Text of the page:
Scientists Lost Weight Without Quitting Ultra-Processed Foods

Professor Barry Smith used to work for UPF companies but quit when he became aware of the health risks.
Getty Images/Barry Smith

  • UPFs dominate the Western diet and have been linked to serious health problems, including diabetes.
  • Food companies are using sensory scientists to make ultra-processed foods irresistible.
  • Sensory expert Professor Barry Smith stopped using UPFs and lost weight effortlessly.

A professor of the senses, who used to help multinational food companies create ultra-processed foods, lost weight effortlessly after cutting processed foods from his diet when he discovered they were harmful to health.

Professor Barry Smith, director of the University of London’s Institute of Philosophy, told Business Insider that he had previously worked with Kellogg’s, Coca-Cola and Ferrero and that UPFs made up around 30 to 40% of his diet.

UPFs, which are made with ingredients and processes not found in a regular kitchen, are a staple of the Western diet, making up 73% of the U.S. food supply, according to a 2024 non-peer-reviewed research paper from Northeastern University’s Network Science Institute.

These super-tasty foods contain the perfect fat-to-carb ratio, making them nearly impossible to stop eating, Smith says.

“These are foods that are so wanted by our system that they slow down our satiety mechanisms,” he said. Research published in Nature Food in 2023 found that the more hyper-palatable foods there were in a meal, the more calories participants ate overall.

Smith started reducing UPFs around 2020 after Dr. Chris Van Tulleken, the author of the bestselling “Ultra Processed People,” which highlights the dangers of industrial food processing, asked him for help on his podcast.

“They wanted to know what sensory tricks and gimmicks go into food production and presentation that make us eat, crave and desire these foods,” Smith said.

It made him more aware of the health issues (a study published in February in The BMJ linked UPFs to a higher risk of 32 health conditions, including type 2 diabetes, depression and cardiovascular disease) and made him think about his work.

“I realized that, without knowing it, I may have been supporting and encouraging these actions of the food industry. I started thinking, no, I can’t do that in good conscience,” he said.

According to Smith, food companies hire sensory scientists and chemists to make their ultra-processed foods irresistible, but the companies themselves often don’t eat the products they help create.

“They know what the design, the make-up, the industrial processing entails. So they don’t necessarily want to eat them themselves,” he said.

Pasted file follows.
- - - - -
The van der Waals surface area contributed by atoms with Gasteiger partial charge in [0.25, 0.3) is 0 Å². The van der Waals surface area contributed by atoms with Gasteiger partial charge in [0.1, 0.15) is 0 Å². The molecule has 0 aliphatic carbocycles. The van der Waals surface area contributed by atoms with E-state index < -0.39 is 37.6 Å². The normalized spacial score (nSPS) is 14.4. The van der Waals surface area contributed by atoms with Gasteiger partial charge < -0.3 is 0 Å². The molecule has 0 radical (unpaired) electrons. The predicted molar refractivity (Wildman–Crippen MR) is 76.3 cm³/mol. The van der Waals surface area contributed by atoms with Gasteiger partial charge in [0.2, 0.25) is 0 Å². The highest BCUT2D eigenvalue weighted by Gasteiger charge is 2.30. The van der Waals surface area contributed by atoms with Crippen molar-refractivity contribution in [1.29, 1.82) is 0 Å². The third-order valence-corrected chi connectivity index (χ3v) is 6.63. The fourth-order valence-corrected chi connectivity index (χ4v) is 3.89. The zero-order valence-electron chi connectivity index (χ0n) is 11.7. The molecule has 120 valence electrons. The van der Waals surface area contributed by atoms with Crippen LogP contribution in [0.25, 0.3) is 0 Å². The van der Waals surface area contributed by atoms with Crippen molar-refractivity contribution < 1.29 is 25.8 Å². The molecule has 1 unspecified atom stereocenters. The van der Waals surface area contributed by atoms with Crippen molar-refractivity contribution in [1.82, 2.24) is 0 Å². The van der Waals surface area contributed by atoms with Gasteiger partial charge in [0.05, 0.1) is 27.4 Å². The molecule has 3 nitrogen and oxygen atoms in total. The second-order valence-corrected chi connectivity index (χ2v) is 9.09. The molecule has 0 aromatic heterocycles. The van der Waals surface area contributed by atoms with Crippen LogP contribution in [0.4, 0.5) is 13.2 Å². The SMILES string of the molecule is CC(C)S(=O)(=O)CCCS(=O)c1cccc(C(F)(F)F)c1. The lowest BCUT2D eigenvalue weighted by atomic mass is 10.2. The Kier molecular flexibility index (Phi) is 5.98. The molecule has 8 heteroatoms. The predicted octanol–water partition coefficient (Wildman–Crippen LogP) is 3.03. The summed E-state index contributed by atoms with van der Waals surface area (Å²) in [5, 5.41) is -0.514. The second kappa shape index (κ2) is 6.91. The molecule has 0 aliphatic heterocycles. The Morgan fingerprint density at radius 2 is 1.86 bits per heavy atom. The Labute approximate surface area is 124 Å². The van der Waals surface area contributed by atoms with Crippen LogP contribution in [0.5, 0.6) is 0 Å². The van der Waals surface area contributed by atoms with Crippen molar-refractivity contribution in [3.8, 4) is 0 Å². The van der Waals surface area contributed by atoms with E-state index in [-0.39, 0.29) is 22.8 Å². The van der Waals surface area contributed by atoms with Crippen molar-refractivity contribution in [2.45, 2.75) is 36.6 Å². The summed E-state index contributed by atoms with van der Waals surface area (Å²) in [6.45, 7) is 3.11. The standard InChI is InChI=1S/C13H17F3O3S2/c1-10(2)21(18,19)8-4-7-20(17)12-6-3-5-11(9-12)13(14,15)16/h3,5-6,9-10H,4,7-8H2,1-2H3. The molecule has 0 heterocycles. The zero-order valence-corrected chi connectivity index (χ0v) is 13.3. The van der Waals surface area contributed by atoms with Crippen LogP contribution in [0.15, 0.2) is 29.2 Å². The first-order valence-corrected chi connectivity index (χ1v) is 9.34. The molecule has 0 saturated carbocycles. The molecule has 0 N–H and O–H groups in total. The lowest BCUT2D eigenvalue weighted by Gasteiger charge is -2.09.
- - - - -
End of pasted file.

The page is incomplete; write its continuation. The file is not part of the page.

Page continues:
Smith no longer works with UPF companies (though he says he’s never given advice on how to make food people can’t leave behind).

He shared three things that helped him change his diet.

Take a Break from UPFs First (And You May Never Go Back)

The more Smith learned about the health risks of UPFs, the less he wanted to eat them, so he decided to eliminate them altogether.

He realized that he didn’t like the physiological effect they had on him, and over time he actually began to hate them.

“They seem too intense, too overpowering in flavor, too flashy in a sense,” he said.

And he found that he felt better. “I purposely cut out ultra-processed foods because of the bad things they could do to my health. And then I found that the effects were so desirable,” he said.

He felt more energetic, fuller for longer, and was able to stop eating when he was full. He also lost weight without trying.

He thinks this is because he was previously addicted to UPFs, rather than actually enjoying them. By stopping for a while, he was able to see them for what they were.

“When you take away that craving, you find that you go back to a very natural intake regulation where you don’t overeat,” Smith said. “It’s not that these are foods that we necessarily like more than anything else, but they are foods that we want and can’t seem to stay away from.”

While it worked for Smith, going cold turkey isn’t for everyone. As registered dietitian Linia Patel previously told BI on the topic of reducing UPFs, creating a new habit involves changing your behavior, so it’s helpful to unpack what works for you.

As we use less UPFs, we may wonder if we actually like them or if we’re just addicted to them.
Aleksandr Zubkov/Getty Images

Check food labels

According to Smith, checking the nutrition labels on foods helps him choose products that are minimally processed.

He has found that even some products you might expect to be “perfectly OK,” like a can of kidney beans from the supermarket, can contain gelling agents or stabilizers. He gets around this by opting for the organic versions.

Unfortunately, this emphasizes that a healthy diet can depend on one’s eating environment and socioeconomic status.

Find really tasty alternatives

As a professor of the senses, Smith is interested in the multisensory experience of tasting. “How things look, how they smell, how they feel on your fingers, even the sound of the food when you break something or when you shake something. All of those things are part of the experience of tasting and eating,” he said.

It’s crucial to keep this in mind when moving away from UPFs that are specifically formulated to be comfortable, he said.

“You’re not going to convince people to switch from ultra-processed foods by telling them it’s bad for them. It has to be the taste first,” he said.

Vegetables, while nutritious, can also be pretty boring, he said. But there are lots of ways to make them interesting, including roasting, pickling and fermenting them.

“You have to make them really tasty so that people realize that I can make something reasonably cheap and reasonably good that I actually like,” he said.

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